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It’s Hard to Care About a Rap War in the Middle of a Real One

Drake and Kendrick Lamar trade predictable shots. Can’t we do better?

Kendrick Lamar

Billboard via Getty Images

There are a few lines of thought surrounding the ongoing Drake v. the World rap feud that have become accepted as all but sacred facts. For one, all of this is supposedly fun. Spotify, the multi-billion-dollar business that reported a quarterly profit last week — in part, thanks to laying off 17 percent of its staff ahead of the holidays last year— rented out billboards in Times Square declaring that rap is a “competitive sport.” This was presumably their comment on the months-long saga that began with the release of Future and Metro Boomin’s We Don’t Trust You, which was chock full of subliminals aimed at Drake, and featured the Kendrick Lamar-assisted hit single “Like That,” a shot heard round the rap world and beyond.

Rap is surely competitive, and it has indeed been entertaining to get more than one Kendrick verse in the span of a few weeks. Even the endless trolling on both sides online at a certain point had its charm, a welcome distraction from the cascade of depressing news that usually floods newsfeeds and For You pages. Kendrick’s six-minute-long hate treatise “Euphoria” was everything that those who have followed his and Drake’s acrimony over the years could have hoped for: a densely layered deconstruction of Drizzy’s whole rap career.

And yet, to be frank, I do not fucking care anymore. In the hours between Kendrick dropping “Euphoria” and the explainers of each verse being uploaded on social media, militarized police forces stormed peaceful protests at colleges around the country, brutalizing and arresting hundreds of students and faculty just weeks before graduation.

To be clear, Kendrick won the “beef” years ago with “Control,” especially after Drake went out in interviews and basically cried about it. Kendrick won the “beef” again when he became the only rapper to receive a Pulitzer Prize. None of what’s happening now is treading particularly new ground. In fact, it feels distinctly frozen in time, a dredged-up conflict from an era before Covid and AI and the mass gaslighting of the public in the face of genocide.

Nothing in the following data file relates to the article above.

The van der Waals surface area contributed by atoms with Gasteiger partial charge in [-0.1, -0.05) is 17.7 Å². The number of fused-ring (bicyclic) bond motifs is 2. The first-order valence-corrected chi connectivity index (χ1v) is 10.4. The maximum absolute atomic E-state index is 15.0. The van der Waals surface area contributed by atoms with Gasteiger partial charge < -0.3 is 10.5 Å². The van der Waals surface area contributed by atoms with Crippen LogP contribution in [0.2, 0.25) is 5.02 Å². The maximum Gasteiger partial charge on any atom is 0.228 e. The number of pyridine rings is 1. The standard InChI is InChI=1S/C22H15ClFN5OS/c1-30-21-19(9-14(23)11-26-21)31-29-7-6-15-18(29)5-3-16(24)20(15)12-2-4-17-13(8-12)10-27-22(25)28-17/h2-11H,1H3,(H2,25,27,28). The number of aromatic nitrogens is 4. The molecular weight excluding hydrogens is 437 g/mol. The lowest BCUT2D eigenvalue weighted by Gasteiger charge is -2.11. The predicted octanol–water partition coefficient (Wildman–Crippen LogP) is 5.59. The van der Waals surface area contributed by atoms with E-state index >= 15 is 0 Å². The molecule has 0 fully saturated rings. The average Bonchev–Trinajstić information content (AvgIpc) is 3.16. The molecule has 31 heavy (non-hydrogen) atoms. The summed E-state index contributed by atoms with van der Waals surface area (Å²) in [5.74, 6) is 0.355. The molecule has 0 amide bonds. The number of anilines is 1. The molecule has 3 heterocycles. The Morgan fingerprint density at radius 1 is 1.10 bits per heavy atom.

This isn’t to say it’s not possible for rap fans to be excited about and engaged in the current feud while also being politically aware of what’s going on in Gaza and on college campuses around the country. It’s just hard to get terribly invested in a decade-old conversation about two rappers nearing 40, one where no one’s mind is actually being changed anytime soon.

The current discourse online suggesting that Drake, for all these years, has been a covert culture vulture feels thin at best. Nobody, not even Drake’s biggest fans, has ever been under the impression that he was actually a “tough guy.” Just like no one with any sense thinks Future is a raging drug addict. Drake’s last album carried the perhaps-unintentional acronym “Fat D,” and the record before that was called Her Loss (not to mention his foray into house and electronic music with Honestly, Nevermind). But, OK, sure. Let’s say Kendrick has rightfully put Aubrey in whatever place he should be. Now what? This whole feud has started to reveal itself to be an ouroboros of attention and social-media commentary more than any actual referendum on two rappers’ abilities, which is why it feels like such a colossal waste of energy, especially now.

Drake was rightfully pilloried for using manipulated AI vocals of Tupac for his overall unnecessary “Taylor Made Freestyle,” but the collective reverence for Pac’s legacy should extend beyond just the use of his voice. During his career, Tupac was engaged in what remains one of the most famous rap beefs of all time. He also became a frequent enemy of those in power thanks to the fact that he was never afraid to speak out against oppression, even as his celebrity rose. Rap fans surely can care about politics and rap beef at the same time. Why can’t rappers do the same?

From Rolling Stone US